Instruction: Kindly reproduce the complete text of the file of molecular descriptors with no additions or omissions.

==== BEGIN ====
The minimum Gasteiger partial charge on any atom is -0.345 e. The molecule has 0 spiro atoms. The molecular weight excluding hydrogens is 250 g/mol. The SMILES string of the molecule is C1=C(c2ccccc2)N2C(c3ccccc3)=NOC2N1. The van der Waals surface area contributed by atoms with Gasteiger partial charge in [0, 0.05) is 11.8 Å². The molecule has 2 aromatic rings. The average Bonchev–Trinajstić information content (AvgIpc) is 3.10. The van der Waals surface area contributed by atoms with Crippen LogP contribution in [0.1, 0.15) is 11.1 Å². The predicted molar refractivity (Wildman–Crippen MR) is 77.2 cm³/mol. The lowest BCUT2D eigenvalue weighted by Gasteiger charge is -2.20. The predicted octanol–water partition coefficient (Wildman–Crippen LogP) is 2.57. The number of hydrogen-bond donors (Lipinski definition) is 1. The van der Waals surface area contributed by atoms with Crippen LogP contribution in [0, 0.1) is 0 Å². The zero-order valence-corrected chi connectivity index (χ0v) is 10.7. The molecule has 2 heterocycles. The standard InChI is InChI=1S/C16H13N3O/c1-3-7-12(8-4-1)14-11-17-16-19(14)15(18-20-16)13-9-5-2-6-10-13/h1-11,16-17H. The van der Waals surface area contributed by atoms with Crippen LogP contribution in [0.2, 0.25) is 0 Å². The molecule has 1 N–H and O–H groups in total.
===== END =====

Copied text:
The minimum Gasteiger partial charge on any atom is -0.345 e. The molecule has 0 spiro atoms. The molecular weight excluding hydrogens is 250 g/mol. The SMILES string of the molecule is C1=C(c2ccccc2)N2C(c3ccccc3)=NOC2N1. The van der Waals surface area contributed by atoms with Gasteiger partial charge in [0, 0.05) is 11.8 Å². The molecule has 2 aromatic rings. The average Bonchev–Trinajstić information content (AvgIpc) is 3.10. The van der Waals surface area contributed by atoms with Crippen LogP contribution in [0.1, 0.15) is 11.1 Å². The predicted molar refractivity (Wildman–Crippen MR) is 77.2 cm³/mol. The lowest BCUT2D eigenvalue weighted by Gasteiger charge is -2.20. The predicted octanol–water partition coefficient (Wildman–Crippen LogP) is 2.57. The number of hydrogen-bond donors (Lipinski definition) is 1. The van der Waals surface area contributed by atoms with Crippen LogP contribution in [0, 0.1) is 0 Å². The zero-order valence-corrected chi connectivity index (χ0v) is 10.7. The molecule has 2 heterocycles. The standard InChI is InChI=1S/C16H13N3O/c1-3-7-12(8-4-1)14-11-17-16-19(14)15(18-20-16)13-9-5-2-6-10-13/h1-11,16-17H. The van der Waals surface area contributed by atoms with Crippen LogP contribution in [0.2, 0.25) is 0 Å². The molecule has 1 N–H and O–H groups in total.